Lake Jackson workers faced a challenging feat in the wake of Hurricane Nicholas, with more than 200,000 cubic yards of brush material estimated to be removed across the city. That amount equals roughly three years’ worth of standard brush removal, City Manager Modesto Mundo said.
To make brush removal more streamlined, the city will activate its contract with Crowder Gulf to take and process the debris. City crews will begin picking up residential brush Wednesday, and the fees for brush pickup and drop off will be waived, Mundo said.
Much of the city remained without power throughout the day Tuesday, but crews had been clearing streets to make it easier for electric crews to access numerous transformers that blew in the storm.
CenterPoint crews could be seen throughout the city on Tuesday, evaluating damage and determining the best way to get lights back on.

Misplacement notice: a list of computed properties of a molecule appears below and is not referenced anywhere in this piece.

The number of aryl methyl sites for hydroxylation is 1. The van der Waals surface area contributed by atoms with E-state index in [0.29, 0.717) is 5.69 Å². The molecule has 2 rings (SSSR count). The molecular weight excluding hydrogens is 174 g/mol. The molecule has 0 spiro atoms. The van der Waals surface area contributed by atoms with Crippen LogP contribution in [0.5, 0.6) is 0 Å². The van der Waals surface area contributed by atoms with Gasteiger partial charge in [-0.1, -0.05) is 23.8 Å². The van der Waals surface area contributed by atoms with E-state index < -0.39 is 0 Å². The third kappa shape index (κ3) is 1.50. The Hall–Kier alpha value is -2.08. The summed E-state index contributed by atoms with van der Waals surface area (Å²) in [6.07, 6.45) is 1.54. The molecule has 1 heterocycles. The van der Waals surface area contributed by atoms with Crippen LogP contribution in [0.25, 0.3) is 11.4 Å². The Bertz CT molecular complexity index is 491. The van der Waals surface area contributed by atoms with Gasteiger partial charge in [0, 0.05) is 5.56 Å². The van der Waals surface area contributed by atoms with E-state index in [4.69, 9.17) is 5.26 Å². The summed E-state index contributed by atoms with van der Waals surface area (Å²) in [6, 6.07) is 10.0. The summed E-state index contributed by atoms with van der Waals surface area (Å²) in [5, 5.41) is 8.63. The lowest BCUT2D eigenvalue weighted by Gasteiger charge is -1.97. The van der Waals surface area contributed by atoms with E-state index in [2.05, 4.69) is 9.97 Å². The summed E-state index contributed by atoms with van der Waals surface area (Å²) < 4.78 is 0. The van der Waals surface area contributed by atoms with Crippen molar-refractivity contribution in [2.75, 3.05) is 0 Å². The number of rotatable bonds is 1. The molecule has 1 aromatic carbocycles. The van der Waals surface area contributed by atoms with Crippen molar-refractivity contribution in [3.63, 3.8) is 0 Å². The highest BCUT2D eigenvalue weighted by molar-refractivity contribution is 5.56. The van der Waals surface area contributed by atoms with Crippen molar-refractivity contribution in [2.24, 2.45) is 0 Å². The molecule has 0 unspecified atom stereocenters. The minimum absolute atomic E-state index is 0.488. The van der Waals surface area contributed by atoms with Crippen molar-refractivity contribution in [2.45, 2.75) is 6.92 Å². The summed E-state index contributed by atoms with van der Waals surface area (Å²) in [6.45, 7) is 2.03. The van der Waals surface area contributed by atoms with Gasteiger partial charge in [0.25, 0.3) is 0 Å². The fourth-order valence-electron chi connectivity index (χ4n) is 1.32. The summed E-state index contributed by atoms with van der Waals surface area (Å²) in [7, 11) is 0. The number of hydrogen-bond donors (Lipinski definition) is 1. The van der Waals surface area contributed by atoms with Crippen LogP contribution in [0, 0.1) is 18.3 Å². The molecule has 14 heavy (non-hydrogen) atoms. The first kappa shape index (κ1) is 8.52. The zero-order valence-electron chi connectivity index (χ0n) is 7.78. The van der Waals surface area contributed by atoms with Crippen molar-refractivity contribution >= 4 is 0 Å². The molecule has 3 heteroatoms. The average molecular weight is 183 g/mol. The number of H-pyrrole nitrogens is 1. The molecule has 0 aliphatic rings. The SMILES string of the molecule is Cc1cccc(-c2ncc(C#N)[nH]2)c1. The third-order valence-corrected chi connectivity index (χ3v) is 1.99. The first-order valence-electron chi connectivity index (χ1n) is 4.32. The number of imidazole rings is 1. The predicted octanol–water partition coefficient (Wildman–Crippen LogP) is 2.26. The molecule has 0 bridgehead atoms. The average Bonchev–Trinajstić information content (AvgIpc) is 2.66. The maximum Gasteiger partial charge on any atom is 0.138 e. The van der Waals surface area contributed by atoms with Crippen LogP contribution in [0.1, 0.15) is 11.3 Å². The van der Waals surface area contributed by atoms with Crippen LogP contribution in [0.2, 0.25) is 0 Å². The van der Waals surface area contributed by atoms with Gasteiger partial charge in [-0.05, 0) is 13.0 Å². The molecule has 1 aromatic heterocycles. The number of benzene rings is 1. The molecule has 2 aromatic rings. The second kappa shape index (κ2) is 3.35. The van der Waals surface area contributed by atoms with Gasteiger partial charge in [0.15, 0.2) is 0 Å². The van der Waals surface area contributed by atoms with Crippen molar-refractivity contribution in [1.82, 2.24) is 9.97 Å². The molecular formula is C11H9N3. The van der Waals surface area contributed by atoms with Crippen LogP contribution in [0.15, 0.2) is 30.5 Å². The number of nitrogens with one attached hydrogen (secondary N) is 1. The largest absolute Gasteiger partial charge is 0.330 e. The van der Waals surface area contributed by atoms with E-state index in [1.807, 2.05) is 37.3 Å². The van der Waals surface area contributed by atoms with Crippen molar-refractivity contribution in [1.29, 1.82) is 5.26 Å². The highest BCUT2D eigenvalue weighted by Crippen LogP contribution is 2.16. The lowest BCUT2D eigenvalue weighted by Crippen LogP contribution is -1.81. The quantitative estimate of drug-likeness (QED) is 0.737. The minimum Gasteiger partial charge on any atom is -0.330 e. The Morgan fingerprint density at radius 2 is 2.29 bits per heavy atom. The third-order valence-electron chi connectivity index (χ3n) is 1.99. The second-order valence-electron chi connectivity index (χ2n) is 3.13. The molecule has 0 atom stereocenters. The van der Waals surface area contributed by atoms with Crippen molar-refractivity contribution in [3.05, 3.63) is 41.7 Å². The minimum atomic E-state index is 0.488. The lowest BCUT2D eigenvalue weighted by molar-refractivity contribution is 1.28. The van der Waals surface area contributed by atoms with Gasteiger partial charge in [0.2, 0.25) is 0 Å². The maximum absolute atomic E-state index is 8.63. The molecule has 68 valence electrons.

“They have deployed some of their line crews to the city, so they have finished some of their assessments and are starting to work on getting things back to normal,” Mundo said.
To help alleviate the burden on residents without power, H-E-B has partnered with the city to offer ice to residents who need it, starting at 9 a.m. Wednesday at the Lake Jackson Recreation Center, 91 Lake Road.
A limit of four bags per vehicle will be available on a first-come, first-served basis, Mundo said.